• Theory: The starting point, but also the end result, of doing science is the theory. A theory is a scientifically accepted, interrelated body of general principles used to explain and understand some aspect of the world. A theory creates a framework for investigating and explaining the world. It helps make sense out of what might appear to be random events. A theory offers an explanation for these events. It explains WHY things happen.

  • Principles: Principles are generally accepted, verified, fundamental laws of nature. As a house is constructed from concrete, lumber, and nails, a theory is constructed from principles. To be a fundamental law of nature, a principle must capture a cause-and-effect relation about the workings of the world. One example might be something like, "people seek the greatest benefit at the lowest cost." The scientific method is essentially the process of building theories by identifying and verifying these fundamental laws of nature.

  • World View: A world view contains fundamental, and unverifiable axioms, beliefs, and values about how the world works. Religious beliefs, political philosophies, and cultural conditioning are just a few of the components that go into a person's world view. These components are largely "accepted on faith" and cannot be tested or verified directly. Without a doubt, the best example of a world view component is the belief in God--a supreme, omniscient, omnipotent being. Another example is the presumption that human beings are basically good (as opposed to basically evil). These beliefs cannot be directly verified and must be accepted on faith.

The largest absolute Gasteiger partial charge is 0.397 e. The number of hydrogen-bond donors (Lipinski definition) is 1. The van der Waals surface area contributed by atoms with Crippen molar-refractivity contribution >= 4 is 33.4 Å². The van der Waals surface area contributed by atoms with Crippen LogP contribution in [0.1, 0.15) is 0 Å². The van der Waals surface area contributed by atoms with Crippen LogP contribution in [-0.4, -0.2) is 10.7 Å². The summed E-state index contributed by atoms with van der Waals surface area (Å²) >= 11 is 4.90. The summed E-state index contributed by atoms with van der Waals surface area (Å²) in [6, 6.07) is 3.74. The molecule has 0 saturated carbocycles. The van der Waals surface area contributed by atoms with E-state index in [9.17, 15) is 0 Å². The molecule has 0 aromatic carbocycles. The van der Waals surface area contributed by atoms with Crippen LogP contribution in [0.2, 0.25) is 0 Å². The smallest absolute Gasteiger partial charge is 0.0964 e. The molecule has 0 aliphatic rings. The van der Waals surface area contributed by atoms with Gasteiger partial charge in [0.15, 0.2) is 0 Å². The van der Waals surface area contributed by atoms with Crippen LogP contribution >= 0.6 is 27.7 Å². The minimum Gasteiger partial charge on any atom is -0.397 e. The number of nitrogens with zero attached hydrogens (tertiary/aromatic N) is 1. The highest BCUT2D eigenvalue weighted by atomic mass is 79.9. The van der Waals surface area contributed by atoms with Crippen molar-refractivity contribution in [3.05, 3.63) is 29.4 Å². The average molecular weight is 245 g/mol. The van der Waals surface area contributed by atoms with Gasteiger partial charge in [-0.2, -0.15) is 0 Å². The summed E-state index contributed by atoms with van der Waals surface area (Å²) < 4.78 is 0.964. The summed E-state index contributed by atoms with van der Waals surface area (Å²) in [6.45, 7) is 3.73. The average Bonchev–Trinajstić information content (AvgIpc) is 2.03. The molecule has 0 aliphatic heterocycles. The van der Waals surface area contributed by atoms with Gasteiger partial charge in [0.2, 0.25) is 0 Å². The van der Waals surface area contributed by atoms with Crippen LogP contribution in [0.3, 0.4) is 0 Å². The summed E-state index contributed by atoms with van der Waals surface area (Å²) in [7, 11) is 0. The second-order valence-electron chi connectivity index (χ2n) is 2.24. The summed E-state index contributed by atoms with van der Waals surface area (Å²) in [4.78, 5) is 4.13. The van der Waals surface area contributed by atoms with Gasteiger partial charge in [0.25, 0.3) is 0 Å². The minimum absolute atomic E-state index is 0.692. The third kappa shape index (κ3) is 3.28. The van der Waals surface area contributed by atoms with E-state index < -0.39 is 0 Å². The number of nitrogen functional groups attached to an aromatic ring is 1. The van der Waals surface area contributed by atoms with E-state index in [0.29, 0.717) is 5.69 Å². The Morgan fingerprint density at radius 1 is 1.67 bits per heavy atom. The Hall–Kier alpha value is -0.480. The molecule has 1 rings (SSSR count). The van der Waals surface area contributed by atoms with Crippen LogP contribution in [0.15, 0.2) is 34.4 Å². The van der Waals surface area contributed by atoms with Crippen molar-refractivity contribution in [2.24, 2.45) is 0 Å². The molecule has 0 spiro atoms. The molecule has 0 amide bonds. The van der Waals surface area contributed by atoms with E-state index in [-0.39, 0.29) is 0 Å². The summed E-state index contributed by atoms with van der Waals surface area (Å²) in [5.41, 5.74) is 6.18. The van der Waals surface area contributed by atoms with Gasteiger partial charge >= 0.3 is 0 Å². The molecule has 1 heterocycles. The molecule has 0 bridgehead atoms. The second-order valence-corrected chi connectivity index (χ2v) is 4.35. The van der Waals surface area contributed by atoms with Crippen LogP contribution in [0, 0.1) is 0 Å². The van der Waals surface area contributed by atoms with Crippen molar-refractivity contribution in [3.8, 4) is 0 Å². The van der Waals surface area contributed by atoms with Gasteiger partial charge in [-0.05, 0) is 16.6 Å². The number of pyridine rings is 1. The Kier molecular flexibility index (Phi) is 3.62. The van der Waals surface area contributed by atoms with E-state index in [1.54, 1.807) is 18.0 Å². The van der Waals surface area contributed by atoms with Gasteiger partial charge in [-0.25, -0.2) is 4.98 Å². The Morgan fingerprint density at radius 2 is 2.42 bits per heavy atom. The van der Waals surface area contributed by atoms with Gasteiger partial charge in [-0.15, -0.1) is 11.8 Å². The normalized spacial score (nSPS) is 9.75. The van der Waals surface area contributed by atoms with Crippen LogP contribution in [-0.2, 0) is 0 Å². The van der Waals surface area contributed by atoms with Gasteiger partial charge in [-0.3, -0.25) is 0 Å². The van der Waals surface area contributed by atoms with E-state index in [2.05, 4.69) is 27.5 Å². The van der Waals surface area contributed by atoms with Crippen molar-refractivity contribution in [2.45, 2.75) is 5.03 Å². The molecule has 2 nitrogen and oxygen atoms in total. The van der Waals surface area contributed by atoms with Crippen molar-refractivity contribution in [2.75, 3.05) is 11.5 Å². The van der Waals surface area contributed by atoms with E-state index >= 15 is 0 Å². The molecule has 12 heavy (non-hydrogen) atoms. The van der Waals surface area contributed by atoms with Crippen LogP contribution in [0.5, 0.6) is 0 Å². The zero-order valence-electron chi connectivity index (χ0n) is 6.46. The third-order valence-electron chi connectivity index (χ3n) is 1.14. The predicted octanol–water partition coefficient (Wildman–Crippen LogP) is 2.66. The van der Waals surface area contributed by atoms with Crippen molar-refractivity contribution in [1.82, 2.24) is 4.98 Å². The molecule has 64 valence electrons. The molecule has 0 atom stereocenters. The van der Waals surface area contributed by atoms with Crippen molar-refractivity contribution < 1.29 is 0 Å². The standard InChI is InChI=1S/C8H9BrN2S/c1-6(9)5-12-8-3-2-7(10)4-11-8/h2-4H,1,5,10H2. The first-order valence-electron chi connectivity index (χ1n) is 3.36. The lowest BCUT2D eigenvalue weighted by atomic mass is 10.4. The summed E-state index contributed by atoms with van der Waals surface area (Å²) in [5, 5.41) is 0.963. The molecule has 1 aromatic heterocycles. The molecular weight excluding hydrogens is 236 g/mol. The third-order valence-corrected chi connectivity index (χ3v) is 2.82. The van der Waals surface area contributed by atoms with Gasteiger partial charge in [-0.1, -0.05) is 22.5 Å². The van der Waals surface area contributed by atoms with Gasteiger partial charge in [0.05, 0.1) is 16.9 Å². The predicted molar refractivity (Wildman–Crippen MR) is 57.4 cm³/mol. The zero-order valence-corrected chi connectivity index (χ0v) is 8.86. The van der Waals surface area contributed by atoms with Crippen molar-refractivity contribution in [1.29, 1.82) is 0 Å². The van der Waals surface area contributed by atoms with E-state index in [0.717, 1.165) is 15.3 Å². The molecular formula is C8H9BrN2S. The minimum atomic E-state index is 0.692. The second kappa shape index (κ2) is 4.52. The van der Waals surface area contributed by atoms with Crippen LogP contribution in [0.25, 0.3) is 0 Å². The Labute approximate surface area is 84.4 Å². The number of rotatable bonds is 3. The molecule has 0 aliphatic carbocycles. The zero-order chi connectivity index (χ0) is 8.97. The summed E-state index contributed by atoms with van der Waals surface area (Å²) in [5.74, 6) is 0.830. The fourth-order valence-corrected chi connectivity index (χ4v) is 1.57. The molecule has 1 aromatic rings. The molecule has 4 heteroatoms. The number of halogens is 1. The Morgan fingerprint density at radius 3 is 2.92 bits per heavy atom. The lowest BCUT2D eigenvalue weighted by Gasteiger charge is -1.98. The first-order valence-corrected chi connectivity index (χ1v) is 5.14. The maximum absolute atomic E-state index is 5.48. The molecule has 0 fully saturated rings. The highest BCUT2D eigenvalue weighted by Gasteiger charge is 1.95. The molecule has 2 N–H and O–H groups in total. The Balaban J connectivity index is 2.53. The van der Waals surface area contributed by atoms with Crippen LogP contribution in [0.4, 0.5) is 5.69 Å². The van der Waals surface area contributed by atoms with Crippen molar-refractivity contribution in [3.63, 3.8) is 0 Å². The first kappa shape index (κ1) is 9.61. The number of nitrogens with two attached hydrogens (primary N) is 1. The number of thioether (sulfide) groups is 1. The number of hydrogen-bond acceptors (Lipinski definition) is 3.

• Hypotheses: Principles are the end result of a long, scrutinizing process that starts with hypotheses. A hypothesis is a reasonable proposition about the workings of the world that is inspired or implied by a theory and which may or may not be true. Hypotheses are generated from informed ignorance--informed, because they are implied by a theory that has been previously subjected to a great deal of scrutiny, but ignorance, because no one yet knows if the hypothesis is right.